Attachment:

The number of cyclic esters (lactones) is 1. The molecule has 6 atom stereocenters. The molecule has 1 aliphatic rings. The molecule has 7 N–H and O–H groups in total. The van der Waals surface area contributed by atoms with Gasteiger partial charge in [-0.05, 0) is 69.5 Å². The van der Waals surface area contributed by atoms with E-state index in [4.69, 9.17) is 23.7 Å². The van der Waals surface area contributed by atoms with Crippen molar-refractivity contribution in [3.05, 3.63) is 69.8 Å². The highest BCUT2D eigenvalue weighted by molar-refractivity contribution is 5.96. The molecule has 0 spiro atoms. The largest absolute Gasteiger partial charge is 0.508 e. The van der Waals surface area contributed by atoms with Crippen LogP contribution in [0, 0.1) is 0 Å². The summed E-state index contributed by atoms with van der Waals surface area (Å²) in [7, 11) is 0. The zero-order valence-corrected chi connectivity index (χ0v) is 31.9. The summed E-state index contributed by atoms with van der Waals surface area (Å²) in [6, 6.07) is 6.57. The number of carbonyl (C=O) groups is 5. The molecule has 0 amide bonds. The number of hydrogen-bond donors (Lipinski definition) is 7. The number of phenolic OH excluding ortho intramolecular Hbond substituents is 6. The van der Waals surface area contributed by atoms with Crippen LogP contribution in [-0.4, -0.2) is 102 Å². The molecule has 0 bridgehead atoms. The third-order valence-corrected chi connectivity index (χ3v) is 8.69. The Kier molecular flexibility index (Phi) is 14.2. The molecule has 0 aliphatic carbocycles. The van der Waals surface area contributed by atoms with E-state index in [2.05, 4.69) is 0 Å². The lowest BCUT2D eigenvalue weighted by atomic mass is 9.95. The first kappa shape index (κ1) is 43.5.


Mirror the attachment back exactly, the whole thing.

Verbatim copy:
The number of cyclic esters (lactones) is 1. The molecule has 6 atom stereocenters. The molecule has 1 aliphatic rings. The molecule has 7 N–H and O–H groups in total. The van der Waals surface area contributed by atoms with Gasteiger partial charge in [-0.05, 0) is 69.5 Å². The van der Waals surface area contributed by atoms with E-state index in [4.69, 9.17) is 23.7 Å². The van der Waals surface area contributed by atoms with Crippen molar-refractivity contribution in [3.05, 3.63) is 69.8 Å². The highest BCUT2D eigenvalue weighted by molar-refractivity contribution is 5.96. The molecule has 0 spiro atoms. The largest absolute Gasteiger partial charge is 0.508 e. The van der Waals surface area contributed by atoms with Crippen LogP contribution in [0, 0.1) is 0 Å². The summed E-state index contributed by atoms with van der Waals surface area (Å²) in [7, 11) is 0. The zero-order valence-corrected chi connectivity index (χ0v) is 31.9. The summed E-state index contributed by atoms with van der Waals surface area (Å²) in [6, 6.07) is 6.57. The number of carbonyl (C=O) groups is 5. The molecule has 0 amide bonds. The number of hydrogen-bond donors (Lipinski definition) is 7. The number of phenolic OH excluding ortho intramolecular Hbond substituents is 6. The van der Waals surface area contributed by atoms with Crippen LogP contribution in [-0.4, -0.2) is 102 Å². The molecule has 0 bridgehead atoms. The third-order valence-corrected chi connectivity index (χ3v) is 8.69. The Kier molecular flexibility index (Phi) is 14.2. The molecule has 0 aliphatic carbocycles. The van der Waals surface area contributed by atoms with E-state index in [2.05, 4.69) is 0 Å². The lowest BCUT2D eigenvalue weighted by atomic mass is 9.95. The first kappa shape index (κ1) is 43.5.